Last year, the Rotherham-based waste broker Dowgate Trading (UK) was hired by Global Marine Systems to arrange for the shipment and recovery of 24 tonnes of waste marine cable that GMS had removed from the seabed of the North Sea.
The cables, comprised of bitumen, jute and synthetic material as well as metals, were shipped from Portland, Dorset.
The waste was seized by Dutch customs officials on 6 March 2003 when they noticed that the required notification documents were missing and the cargo failed to comply with the EU waste shipment Regulation.
When questioned by the Environment Agency, Dowgate's director Brian Markell admitted that neither he, nor his company, was a registered waste broker at the time the waste was shipped.
Appearing before Weymouth magistrates on 27 January, Mr Markell admitted arranging the recovery of controlled waste on behalf of another person without being a registered broker, contrary to sections 20(1) and (5) of the waste management licensing regulations 1994.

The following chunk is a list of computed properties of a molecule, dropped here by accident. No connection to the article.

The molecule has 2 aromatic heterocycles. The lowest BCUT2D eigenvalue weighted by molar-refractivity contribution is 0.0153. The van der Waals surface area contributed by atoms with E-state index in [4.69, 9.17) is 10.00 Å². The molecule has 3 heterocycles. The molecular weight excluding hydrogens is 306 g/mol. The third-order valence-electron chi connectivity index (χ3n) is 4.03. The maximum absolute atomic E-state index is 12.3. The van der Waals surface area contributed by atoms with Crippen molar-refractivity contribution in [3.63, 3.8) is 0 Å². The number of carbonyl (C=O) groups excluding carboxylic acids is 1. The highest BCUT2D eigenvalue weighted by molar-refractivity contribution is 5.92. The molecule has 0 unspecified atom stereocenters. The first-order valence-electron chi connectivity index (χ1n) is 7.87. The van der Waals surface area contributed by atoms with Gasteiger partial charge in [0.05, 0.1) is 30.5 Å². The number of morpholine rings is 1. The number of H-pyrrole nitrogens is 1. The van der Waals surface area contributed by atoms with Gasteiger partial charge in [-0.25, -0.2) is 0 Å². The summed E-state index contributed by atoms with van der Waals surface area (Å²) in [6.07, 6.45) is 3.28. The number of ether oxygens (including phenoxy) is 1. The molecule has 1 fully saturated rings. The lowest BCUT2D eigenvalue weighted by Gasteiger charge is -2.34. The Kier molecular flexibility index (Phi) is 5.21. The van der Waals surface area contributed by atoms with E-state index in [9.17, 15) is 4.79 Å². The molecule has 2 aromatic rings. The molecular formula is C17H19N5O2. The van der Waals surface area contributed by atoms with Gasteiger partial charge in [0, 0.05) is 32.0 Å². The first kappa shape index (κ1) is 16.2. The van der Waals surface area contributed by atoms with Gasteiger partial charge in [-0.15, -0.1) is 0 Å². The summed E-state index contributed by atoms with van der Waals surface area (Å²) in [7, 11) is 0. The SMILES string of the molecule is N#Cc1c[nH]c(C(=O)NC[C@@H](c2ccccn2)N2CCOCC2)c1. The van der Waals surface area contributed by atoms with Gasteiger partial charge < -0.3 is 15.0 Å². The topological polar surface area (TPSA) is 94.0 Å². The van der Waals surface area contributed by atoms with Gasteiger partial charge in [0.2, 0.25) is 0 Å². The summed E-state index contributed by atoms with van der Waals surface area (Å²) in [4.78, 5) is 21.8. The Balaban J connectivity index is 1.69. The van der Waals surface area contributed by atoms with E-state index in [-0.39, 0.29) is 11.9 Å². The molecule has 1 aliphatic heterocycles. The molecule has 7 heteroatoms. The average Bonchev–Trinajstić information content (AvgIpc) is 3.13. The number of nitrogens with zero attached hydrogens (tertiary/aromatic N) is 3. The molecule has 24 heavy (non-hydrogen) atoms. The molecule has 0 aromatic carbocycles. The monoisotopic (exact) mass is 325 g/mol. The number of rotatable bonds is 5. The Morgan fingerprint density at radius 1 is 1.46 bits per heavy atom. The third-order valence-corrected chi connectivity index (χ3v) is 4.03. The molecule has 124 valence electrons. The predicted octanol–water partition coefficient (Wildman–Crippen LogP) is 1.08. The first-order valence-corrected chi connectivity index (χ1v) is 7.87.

He also pleaded guilty to "consenting or conniving" as a director of Dowgate so that he "caused waste to be shipped in circumstances which are deemed to be illegal traffic", contrary to sections 12(1), 13(1) and 15(1) of the transfrontier shipment of waste regulations.
Dowgate was fined £500 for each offence plus £3,400 costs. Mr Markell was given a 12-month conditional discharge.
The only other case brought by the Agency under the transfrontier shipment of waste regulations was in 2000 when the construction firm Stirling Lloyd Contracts was fined £1,500 with £4,595 costs for importing drums of waste solvent into the UK from Sweden without notifying the authorities (ENDS Report 310, pp 50-51 ).
The Agency's other enforcement activity in this area consists of four cautions - one to Dowgate's customer GMS. The others were issued to Minchem Chemicals, R Hayman & Son and, in August 2003, to the life sciences multinational Syngenta.